I painted these two Georgia Pecan door hangers a month apart. The one on the right was a lucky whim.. I wasn't sure how they would be received as door hanger art but I knew it was something I had not seen and that was my goal. Painting door hangers is a fun way to decompress. This time of the year I'm usually stressed out up to my ears in commissions. Due to Covid and the changes in our regular school holiday I was hesitant to take on commissions I would struggle to find time to finish. This way I can paint when I can and if I don't finish anything else between here and Christmas it's no big deal. Also why I haven't tried to presale the door hangers. As you will see if you read on life has a way of surprising you.
From concept to painting
It all started with all the positive affirmation I received after I posted the first door hanger. A day or two later I made up my mind and ordered 5 more blanks with the goal of painting them before Christmas. While waiting on my shipment I rode the golf cart to the nearest pecan field and took lots of pictures. When I got back I edited 50 images down to about 5 and picked the above to render in photoshop.
When the blanks came in I spent about two days prepping them and I projected the chosen image onto the primed surface of the Georgia shape. I draw in most of the big shapes and dominant lines from the photo. Pencil marks stay visible on the paneling so I draw in a few more dark lines than I normally do on canvas.
Voila.. its ready for paint
And then life happened and we had a change of plans.
On the Wednesday that I had big plans to paint the day away I went to pick up my 4 year old from the neighbors. He was complaining about his right arm and wouldn't lift it. After a trip to the ER with an x-ray we learned he had broken his collar bone jumping off the bed. I went and got him a happy meal, brought him home and babied him the rest of the afternoon. I only managed a few minutes to paint after Dad made it home and took over.
I blocked in the back ground with the first coat of color. I new the painting would get much darker so I kept it vibrant and light. The brush strokes are very visible in the beginning which is something I struggled with the first few times I painted on panel. Since then I've learned not to blend or try to smooth too much.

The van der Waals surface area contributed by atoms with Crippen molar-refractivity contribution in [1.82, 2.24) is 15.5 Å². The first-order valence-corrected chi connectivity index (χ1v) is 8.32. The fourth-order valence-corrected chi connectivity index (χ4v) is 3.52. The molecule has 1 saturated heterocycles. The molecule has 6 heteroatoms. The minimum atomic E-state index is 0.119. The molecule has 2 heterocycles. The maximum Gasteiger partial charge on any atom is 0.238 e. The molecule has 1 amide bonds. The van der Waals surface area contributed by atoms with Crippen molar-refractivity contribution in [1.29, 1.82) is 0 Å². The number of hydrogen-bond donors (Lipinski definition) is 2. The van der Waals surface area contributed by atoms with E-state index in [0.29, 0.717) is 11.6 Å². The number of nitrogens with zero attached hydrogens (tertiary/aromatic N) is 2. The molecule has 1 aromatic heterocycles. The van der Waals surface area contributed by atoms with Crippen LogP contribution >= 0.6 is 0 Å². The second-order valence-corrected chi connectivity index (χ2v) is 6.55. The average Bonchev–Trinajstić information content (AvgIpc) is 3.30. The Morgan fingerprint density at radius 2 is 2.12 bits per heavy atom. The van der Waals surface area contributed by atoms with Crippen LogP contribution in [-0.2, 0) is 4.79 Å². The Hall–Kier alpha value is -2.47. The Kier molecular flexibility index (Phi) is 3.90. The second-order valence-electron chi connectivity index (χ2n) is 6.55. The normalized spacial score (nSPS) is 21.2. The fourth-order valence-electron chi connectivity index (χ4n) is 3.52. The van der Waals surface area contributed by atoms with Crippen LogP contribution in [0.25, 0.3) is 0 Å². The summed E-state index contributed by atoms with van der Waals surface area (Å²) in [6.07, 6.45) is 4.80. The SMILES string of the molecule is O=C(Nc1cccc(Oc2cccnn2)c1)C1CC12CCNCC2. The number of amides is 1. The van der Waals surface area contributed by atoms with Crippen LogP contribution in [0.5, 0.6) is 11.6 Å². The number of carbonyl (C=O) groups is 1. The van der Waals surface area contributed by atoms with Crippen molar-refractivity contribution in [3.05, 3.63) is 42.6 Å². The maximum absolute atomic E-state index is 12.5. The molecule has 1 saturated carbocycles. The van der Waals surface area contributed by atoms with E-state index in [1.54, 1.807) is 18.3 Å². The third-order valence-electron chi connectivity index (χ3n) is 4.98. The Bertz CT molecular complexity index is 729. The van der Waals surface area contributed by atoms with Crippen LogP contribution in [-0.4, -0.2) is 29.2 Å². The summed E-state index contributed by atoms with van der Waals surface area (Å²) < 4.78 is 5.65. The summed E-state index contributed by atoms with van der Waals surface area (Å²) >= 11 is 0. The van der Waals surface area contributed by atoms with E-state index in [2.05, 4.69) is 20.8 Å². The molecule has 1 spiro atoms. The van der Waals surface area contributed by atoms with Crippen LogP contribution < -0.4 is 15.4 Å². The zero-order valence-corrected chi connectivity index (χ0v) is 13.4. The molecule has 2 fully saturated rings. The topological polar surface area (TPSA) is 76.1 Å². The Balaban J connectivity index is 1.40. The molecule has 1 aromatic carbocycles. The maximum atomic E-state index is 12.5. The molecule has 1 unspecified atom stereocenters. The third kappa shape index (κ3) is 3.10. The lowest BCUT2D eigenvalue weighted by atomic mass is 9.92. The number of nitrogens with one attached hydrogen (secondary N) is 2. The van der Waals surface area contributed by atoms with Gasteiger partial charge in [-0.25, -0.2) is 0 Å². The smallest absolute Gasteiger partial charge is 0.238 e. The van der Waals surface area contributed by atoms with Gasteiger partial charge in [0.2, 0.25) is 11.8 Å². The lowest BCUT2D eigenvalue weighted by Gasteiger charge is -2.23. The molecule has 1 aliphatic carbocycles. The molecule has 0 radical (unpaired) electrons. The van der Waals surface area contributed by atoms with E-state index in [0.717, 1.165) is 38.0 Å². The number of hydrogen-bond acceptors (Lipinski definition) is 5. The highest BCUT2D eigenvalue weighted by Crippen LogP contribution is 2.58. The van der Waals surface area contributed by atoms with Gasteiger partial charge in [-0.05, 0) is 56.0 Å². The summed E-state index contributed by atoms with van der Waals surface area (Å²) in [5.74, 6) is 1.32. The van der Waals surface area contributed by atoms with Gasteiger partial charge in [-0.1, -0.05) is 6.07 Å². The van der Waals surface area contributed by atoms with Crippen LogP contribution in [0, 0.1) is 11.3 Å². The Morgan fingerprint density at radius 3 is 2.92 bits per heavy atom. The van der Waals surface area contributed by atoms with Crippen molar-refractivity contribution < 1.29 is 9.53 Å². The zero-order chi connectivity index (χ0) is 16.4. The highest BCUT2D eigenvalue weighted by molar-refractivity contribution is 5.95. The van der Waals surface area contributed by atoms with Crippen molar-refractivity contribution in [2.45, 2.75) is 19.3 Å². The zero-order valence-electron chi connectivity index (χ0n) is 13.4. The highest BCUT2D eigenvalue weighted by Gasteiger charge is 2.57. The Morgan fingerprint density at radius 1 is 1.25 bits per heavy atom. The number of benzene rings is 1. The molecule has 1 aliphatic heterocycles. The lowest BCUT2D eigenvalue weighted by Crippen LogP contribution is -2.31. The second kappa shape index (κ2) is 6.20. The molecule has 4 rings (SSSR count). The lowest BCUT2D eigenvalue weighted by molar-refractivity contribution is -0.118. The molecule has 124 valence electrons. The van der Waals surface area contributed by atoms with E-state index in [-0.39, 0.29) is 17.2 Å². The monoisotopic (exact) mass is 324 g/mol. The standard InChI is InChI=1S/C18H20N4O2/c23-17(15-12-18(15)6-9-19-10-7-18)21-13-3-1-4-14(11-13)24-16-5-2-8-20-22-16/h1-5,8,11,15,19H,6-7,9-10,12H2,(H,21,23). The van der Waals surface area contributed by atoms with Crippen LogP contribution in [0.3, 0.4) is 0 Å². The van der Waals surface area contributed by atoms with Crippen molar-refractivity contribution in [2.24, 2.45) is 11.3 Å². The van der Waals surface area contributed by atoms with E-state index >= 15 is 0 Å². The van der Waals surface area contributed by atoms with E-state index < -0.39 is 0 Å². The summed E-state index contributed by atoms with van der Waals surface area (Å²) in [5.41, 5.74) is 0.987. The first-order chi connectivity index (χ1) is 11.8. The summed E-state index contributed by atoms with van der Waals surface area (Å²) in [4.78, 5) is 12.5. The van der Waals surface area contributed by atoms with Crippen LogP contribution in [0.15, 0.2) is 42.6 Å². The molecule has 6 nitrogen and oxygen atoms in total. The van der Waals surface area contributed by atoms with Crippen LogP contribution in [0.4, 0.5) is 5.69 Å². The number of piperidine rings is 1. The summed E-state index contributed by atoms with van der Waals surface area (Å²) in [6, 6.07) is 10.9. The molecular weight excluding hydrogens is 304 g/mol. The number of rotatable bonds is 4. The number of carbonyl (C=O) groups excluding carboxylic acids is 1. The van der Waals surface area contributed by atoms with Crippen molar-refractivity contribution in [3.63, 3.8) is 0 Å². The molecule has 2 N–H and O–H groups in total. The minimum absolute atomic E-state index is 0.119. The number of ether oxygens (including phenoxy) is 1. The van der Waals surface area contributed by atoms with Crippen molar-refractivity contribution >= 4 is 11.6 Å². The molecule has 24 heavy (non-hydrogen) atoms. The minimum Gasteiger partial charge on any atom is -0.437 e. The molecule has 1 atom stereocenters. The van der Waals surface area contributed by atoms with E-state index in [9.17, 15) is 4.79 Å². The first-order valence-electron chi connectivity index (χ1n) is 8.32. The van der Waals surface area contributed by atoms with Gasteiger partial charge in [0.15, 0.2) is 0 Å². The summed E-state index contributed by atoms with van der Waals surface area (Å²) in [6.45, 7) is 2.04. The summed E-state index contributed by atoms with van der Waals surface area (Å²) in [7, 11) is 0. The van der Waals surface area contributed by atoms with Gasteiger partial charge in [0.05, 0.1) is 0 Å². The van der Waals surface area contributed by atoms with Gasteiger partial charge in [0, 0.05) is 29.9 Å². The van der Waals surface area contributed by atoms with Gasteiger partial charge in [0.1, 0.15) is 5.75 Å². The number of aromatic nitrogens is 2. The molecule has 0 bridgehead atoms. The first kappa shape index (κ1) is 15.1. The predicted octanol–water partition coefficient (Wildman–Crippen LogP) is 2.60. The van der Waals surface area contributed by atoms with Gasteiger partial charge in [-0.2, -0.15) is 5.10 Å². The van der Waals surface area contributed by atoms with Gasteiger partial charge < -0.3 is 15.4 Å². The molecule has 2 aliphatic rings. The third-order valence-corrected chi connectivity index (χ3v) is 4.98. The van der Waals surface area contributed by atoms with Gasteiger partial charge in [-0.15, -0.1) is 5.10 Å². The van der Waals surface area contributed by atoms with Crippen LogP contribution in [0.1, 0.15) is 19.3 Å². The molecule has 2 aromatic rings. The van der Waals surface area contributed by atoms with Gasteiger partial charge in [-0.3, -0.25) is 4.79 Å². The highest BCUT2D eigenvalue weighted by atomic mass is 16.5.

Then there was a short pause from painting. We had an orthopedic appointment and the first day home after the booboo we spent on the couch. Not a lot of alone time to paint that week.
When I finally found the time to start back painting I went straight to the smooth shell of the pecan. The husks have lots of texture and intricate details so I saved it for last. I take pictures at the end of every session. I like to look back at my progress. On the pecans I'm using a lot of yellow oxide, burnt umber, raw umber, dark titanium white in Master's touch Acrylic paint. The also have a nice opaque florescent light orange which adore and use in everything! It adds the best glow to highlights and brightens up all the colors.
The husk is a mixture of dioxazine purple for the darkest areas and lake blue or yellow oxide where I'll come back and add highlights. I mix the smallest amounts of black into my purple for the very dark but I hold off on real dark blacks till the end. I reference the photograph heavily during this part and only use the pencil marks as basic guidelines.
Like I said above each picture is from the end of a session. Breaks in painting usually mean things like, its bed time, I had to cook supper, do something for Stetson, go somewhere, etc. So at this point, we are 5 days in the painting of this door hanger.. six different short sessions. That's pretty good considering we had an ER visit, a doctors appointment, and bartended a wedding with 200 guests. The BD (baby daddy) is the reason why I get to paint. He has always stepped in and picked up my slack while I get to do what I love the most.
I continue to darken my darks and lighten my lights. I've added another wash to the background to make it more uniformed. I love the dark rich colors of the husks and how they contrast with the lighter smoother pecan shells. I love using blues in my highlights for the pops of colors and how the warm browns melts into the deep purple-black. When I feel pretty satisfy I airbrush the black vignette around the edges and throw in a little bit of soft shadows. The vignette looks more finished and helps push the image off whatever wall or door it may be hung on.
I seriously need to figure out a better way to take pictures. My easel Ott light washes out the tops of my pieces plus you can see all my messiness in the background. I cleared off a spot on the bed to take this picture but the pattern from the comforter is distracting. I don't put the wire on until it's finished so I can't hang it at this point on the wall.
All that is left is using the black paint marker (uniPOSCA) to out line and make all the fun dots and marks on the shells. I outlined each husk for definition and to add a graphic quality to the final piece. I like how flat black these markers dry and they seem to go a long way. I used a light wash to pick back out some textures of the shell and then it was done.
I took it outside for the final picture, listed it on my webpage and it sold within the hour. The new owner Mr. John E Williams is a fellow Highschool alumni and also from the Pecan capital, Baconton, GA. He now lives in New York and I am so happy he has this little piece of home.
If nothing else comes up this week (knocking on wood) the next one will be more impressionistic in style, which is outside my comfort zone.